Almost a century ago, my paternal grandfather Pablito de Gracia was among the first Filipinos to come to Hawaii in search of freedom and a better life. I never knew him personally because he died of a heart attack in his early forties, having worked so hard to realize a dream of freedom and personal prosperity that never came to him. On the night Pablito’s heart failed, as he was dying his final thoughts were to use his remaining strength to run to my then-infant father’s crib. He passed away slumped against the rails, uttering the final words “God, please don’t let my son end up like me.”
Like my grandfather, millions of other immigrants throughout our nation’s history came to the United States because they were drawn to the shining promises of economic freedom, the right to personal privacy and the opportunity to pursue happiness without government standing in their way. We have come to call those things “the American Dream” but as the Founding Fathers recognized, they are inalienable rights that all men deserve as beings created in God’s image.
Today’s America brings great dishonor to both the Founding Fathers and men like my grandfather who believed in liberty and the promise of our Republic. Washington DC’s iron fist is squeezing to death our civil liberties and our economic opportunities. We are no longer treated as citizens to be protected and revered but as potential suspects to be monitored and controlled. In a nation whose revolution started with men like Patrick Henry reviling in horror at a man scourged to death for not taking a license, today our government believes it has the right to indefinitely detain without trial and even torture individuals it deems enemies of the state.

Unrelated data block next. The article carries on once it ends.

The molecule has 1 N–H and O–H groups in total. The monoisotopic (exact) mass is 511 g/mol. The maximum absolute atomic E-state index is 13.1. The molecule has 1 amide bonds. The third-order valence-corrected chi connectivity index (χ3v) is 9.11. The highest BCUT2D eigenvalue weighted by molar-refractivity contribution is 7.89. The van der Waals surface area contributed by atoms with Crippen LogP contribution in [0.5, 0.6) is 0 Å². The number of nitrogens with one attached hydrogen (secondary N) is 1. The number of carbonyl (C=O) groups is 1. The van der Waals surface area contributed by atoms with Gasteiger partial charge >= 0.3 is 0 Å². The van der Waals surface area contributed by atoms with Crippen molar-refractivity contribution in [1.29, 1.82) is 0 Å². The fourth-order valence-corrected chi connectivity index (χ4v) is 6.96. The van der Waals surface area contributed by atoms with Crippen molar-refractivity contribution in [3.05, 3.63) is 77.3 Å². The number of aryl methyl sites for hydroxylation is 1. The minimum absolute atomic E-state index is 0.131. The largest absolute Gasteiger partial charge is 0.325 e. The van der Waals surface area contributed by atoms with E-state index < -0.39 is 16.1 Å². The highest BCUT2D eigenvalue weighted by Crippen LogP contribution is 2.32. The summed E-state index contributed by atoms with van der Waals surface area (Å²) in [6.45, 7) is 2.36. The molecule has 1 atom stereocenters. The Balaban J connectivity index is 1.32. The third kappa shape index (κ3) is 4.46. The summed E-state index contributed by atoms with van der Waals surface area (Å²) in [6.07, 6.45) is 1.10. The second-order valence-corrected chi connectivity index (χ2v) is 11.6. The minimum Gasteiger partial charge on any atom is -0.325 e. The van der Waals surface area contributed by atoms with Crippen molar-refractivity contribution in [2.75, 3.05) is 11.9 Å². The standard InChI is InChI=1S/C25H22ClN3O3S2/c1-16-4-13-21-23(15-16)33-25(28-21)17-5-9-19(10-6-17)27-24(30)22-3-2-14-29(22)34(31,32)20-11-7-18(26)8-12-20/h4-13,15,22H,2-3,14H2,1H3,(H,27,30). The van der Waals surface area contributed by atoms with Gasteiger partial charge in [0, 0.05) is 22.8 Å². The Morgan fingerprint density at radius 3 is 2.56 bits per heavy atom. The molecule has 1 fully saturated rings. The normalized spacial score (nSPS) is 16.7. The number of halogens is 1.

We need to consider the great height from which our nation has fallen and pursue with all speed the restoration of our founding principles and freedoms. James Madison wrote that in the instance of a deliberate, palpable and dangerous exercise of powers not granted by the Constitution the states are duty bound to arrest what he called “the progress of the evil and for maintaining … the authorities, rights and liberties appertaining to them.” Madison wisely called the encroachments of our freedoms “evil.” Even as evil prospers when good men do nothing, tyranny destroys a republic when we fail to act upon the wisdom of our Constitution.
Today every city and every state in the nation has a responsibility to rise up and to stop these evil unconstitutional abuses and power grabs. Nullification needs to be more than a legal theory in the minds of our legislators, it must become reality. The municipalities and states must not be complicit in drone surveillance, the murder without trial of U.S. citizens (abroad or at home), detention without trial or imprisonment simply for failing to buy healthcare insurance. We are living in evil times and evil must be opposed by the righteous courage to say “HELL NO!” to unconstitutional wickedness.
Do not listen to those who say that nullification is unpatriotic. It is, in fact, the most patriotic thing our states and people can do. When I was in ROTC many years ago, the first thing cadets were taught was to recognize legitimate authority through by-the-numbers drill commands. When an improper command is given to cadets in drill formation, the cadets do not execute it but firmly sound off as one voice, “SIR, AS YOU WERE, SIR!” This is not an act of disobedience, but a key part of training that instills absolute adherence to code, honor and tradition. In like manner, it’s time for all of our states and their legislators to sound off with a bold, unyielding and unified voice to Washington D.C. that it has exceeded its authority and we will not execute the commands.
We are now living in an era where for the first time Americans were less free and prosperous than their fathers and grandfathers before them. Like my grandfather Pablito, liberty is dying against the rails of America’s future generation. Let us not permit the flame of freedom to be extinguished on our watch. The rallying cry of freedom for our present time is simple: